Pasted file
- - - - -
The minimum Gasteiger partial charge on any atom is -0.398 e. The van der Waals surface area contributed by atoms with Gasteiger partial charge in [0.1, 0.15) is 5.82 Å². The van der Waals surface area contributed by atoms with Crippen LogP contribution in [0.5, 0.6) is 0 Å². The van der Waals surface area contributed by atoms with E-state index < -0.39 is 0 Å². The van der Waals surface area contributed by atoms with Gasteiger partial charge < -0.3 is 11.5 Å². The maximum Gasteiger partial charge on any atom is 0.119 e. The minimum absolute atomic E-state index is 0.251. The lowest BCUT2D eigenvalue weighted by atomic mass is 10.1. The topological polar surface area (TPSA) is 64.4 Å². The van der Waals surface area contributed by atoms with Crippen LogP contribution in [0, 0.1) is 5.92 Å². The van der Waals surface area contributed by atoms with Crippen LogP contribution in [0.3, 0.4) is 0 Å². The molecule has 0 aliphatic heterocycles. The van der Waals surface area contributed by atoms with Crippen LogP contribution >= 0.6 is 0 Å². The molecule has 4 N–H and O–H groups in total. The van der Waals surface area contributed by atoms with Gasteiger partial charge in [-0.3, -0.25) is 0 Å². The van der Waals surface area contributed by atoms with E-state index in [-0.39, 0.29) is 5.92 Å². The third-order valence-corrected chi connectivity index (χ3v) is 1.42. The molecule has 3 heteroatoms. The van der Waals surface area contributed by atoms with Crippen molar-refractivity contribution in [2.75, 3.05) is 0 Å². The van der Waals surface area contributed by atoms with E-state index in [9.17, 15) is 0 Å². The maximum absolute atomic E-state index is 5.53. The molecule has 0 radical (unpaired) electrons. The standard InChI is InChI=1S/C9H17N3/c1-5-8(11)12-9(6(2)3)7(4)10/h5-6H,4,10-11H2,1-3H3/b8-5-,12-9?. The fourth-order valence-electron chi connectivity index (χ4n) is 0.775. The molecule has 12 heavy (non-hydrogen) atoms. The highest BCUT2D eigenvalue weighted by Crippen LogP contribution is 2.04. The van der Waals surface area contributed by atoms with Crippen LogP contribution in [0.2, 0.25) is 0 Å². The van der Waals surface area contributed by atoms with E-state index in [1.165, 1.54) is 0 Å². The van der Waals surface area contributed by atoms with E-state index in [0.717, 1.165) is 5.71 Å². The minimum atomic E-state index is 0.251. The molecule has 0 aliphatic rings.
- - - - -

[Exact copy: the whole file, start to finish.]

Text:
The minimum Gasteiger partial charge on any atom is -0.398 e. The van der Waals surface area contributed by atoms with Gasteiger partial charge in [0.1, 0.15) is 5.82 Å². The van der Waals surface area contributed by atoms with Crippen LogP contribution in [0.5, 0.6) is 0 Å². The van der Waals surface area contributed by atoms with E-state index < -0.39 is 0 Å². The van der Waals surface area contributed by atoms with Gasteiger partial charge < -0.3 is 11.5 Å². The maximum Gasteiger partial charge on any atom is 0.119 e. The minimum absolute atomic E-state index is 0.251. The lowest BCUT2D eigenvalue weighted by atomic mass is 10.1. The topological polar surface area (TPSA) is 64.4 Å². The van der Waals surface area contributed by atoms with Crippen LogP contribution in [0, 0.1) is 5.92 Å². The van der Waals surface area contributed by atoms with Crippen LogP contribution in [0.3, 0.4) is 0 Å². The molecule has 0 aliphatic heterocycles. The van der Waals surface area contributed by atoms with Crippen LogP contribution >= 0.6 is 0 Å². The molecule has 4 N–H and O–H groups in total. The van der Waals surface area contributed by atoms with Gasteiger partial charge in [-0.3, -0.25) is 0 Å². The van der Waals surface area contributed by atoms with E-state index in [-0.39, 0.29) is 5.92 Å². The third-order valence-corrected chi connectivity index (χ3v) is 1.42. The molecule has 3 heteroatoms. The van der Waals surface area contributed by atoms with Crippen molar-refractivity contribution in [2.75, 3.05) is 0 Å². The van der Waals surface area contributed by atoms with E-state index in [9.17, 15) is 0 Å². The maximum absolute atomic E-state index is 5.53. The molecule has 0 radical (unpaired) electrons. The standard InChI is InChI=1S/C9H17N3/c1-5-8(11)12-9(6(2)3)7(4)10/h5-6H,4,10-11H2,1-3H3/b8-5-,12-9?. The fourth-order valence-electron chi connectivity index (χ4n) is 0.775. The molecule has 12 heavy (non-hydrogen) atoms. The highest BCUT2D eigenvalue weighted by Crippen LogP contribution is 2.04. The van der Waals surface area contributed by atoms with Crippen LogP contribution in [0.2, 0.25) is 0 Å². The van der Waals surface area contributed by atoms with E-state index in [1.165, 1.54) is 0 Å². The van der Waals surface area contributed by atoms with E-state index in [0.717, 1.165) is 5.71 Å². The minimum atomic E-state index is 0.251. The molecule has 0 aliphatic rings.